THIS SERIES OF POSTS ON THE ANATOMY OF THE GOLF SWING IS DEDICATED TO THE GREATEST ANATOMY INSTRUCTOR IN THE WORLD – AND FORTUNATELY MINE, AT LOGAN UNIVERSITY –
DR. JAN CLIFFORD
Anatomy of the Golf Swing – The Shoulder (ie Upper Arm)
The shoulder refers to the ball-and-socket joint of the upper arm bone’s (humerus’) ‘ball’ to the shoulder blade’s (scapula’s) ‘socket’. The word shoulder can be used to mean upper-arm too.
The role of the arms in the golf swing is to deliver the club to the ball, so most golf mistakes happen by poor presentation of the arms – it’s usually too late to make many changes by the time the arms finally arrive at the ball (after the lower body, followed by the trunk and the shoulders, in a CORRECT downswing sequence).
Before we understand what good presentation of the arms might mean, we need to know the movement capabilities of the arm/shoulder.
The arm/shoulder (take a club in one hand and follow along) can move forwards – with a huge range of motion (FLEXION) – and backwards (EXTENSION).
The arm/shoulder can move away from the body – sideways – (ABDUCTION) and towards the center of the body (ADDUCTION). The relevant one for the golf swing is ADDUCTION (of the left arm), and is a movement which the body does not make very efficiently, as there is not much use for it in our every-day lives! You can try for yourself and see that the range of motion is limited.
The arm/shoulder can also rotate inwards (INTERNAL ROTATION) and outwards (EXTERNAL ROTATION). All of the following are different examples of internal and external rotation of the shoulder. Palm facing outwards is external rotation, palm facing behind you is internal rotation (see the first two of four pictures). Forearm close to the body is internal, forearm away from the body is external (see the third picture). Most importantly, when the forearms are in line with or further back from the target line than the upper arms, the shoulder is said to be in external rotation (see the fourth picture).
[The arm/shoulder can also make a combination-move - not important in golf - called circumduction].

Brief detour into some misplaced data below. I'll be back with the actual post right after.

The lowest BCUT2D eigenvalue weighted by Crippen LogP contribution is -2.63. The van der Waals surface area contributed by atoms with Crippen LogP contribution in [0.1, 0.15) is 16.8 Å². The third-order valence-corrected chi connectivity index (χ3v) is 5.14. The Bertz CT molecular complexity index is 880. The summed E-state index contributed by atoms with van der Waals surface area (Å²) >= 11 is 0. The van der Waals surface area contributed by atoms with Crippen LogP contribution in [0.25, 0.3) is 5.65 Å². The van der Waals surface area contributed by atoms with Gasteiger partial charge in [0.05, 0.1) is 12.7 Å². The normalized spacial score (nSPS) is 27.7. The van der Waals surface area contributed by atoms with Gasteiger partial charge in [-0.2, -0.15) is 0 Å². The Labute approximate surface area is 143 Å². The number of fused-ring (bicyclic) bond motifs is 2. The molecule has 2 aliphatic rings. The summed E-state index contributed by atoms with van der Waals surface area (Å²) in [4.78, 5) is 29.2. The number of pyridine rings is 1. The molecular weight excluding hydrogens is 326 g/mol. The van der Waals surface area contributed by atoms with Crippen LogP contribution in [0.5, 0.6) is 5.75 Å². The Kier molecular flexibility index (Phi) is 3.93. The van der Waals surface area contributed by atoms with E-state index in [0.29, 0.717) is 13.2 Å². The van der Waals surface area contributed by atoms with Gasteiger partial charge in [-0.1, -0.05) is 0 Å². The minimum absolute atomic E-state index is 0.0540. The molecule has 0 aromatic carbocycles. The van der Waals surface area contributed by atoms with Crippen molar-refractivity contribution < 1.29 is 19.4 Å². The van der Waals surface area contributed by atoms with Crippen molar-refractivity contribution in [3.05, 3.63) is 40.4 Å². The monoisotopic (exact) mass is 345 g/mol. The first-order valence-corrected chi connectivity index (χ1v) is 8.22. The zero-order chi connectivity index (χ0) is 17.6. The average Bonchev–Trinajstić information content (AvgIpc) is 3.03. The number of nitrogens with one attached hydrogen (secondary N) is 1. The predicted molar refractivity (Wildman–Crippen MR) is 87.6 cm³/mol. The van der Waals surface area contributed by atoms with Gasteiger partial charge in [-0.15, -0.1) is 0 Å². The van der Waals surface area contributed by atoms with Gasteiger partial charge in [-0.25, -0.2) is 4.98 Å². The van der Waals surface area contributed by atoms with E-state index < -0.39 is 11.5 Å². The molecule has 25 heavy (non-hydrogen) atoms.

So, if you’ve understood all 3 main pairs of moves well, describe what movements the arms have made in order to hold the club, at address.
Forward flexion, adduction and internal rotation, right?
Next look at your arms at the top of your backswing. Left (lead) arm? Right (trail) arm? Your left arm is probably adducted to start with (moved across the chest) and then it climbs higher than mere adduction will allow mainly because you’ve side-bent your left side.
Look at your right arm from down-the-target line. If your forearm is closer to the target line (an imaginary line connecting your ball and the target) than your upper-arm, it is in an internally rotated position.
Next look at your impact position – that is, what changes in position your shoulder made to get you from your top-of-backswing to your impact positions.
Actually, WAIT. STOP RIGHT THERE!
BEFORE you look at YOURSELF, lets have a look at where the arms of the best players in the world are AT IMPACT – after all, it’s the one phase of the golf swing during which the best players are truly the best, and very similar to one-another.
As can be seen the longest ball-strikers all serendipitously arrive at the ball in a similar manner – ‘from the inside’, with the lower body leading and the upper body trailing (correct sequencing), which is the biomechanical reason for both better distance and straight direction.
Why do they do that? We know that a primary requirement of the golf swing is to connect the inside-right (for a right-handed golfer) quadrant of the golf ball. (Contact to any other part results in a less-that-pure quality of impact). This can only happen if the lead left arm is arriving from the ‘inside’ with the trail right arm behind and below it.
To get back to YOU. How can YOU ensure that your arms are correctly positioned when moving towards the ball?
You will see if you compare YOUR top-of-backswing to YOUR impact that you’ve had to re-route your body into the position it was in at the top of the backswing, to get into the position seen in the picture of the Pros, OR MORE LIKELY, you never get into a position of externally-rotated shoulder.
What does re-route mean? Either your right side which was higher than your left at the top has to drop down, or you have to go from right shoulder internal to external rotation or both. NO TIME FOR ALL THAT, FOLKS.
You need to get into a top-of-backswing position which simply sets your arms for their role in the downswing and needs no extra movements to start the body moving target-wards.
In other words, your right shoulder should be well behind your right toe at the top of the backswing, and it should be externally rotated. It is NOT AT ALL easy for MOST BACKSWINGS to get the right arm into an externally rotated position and stay there almost until impact.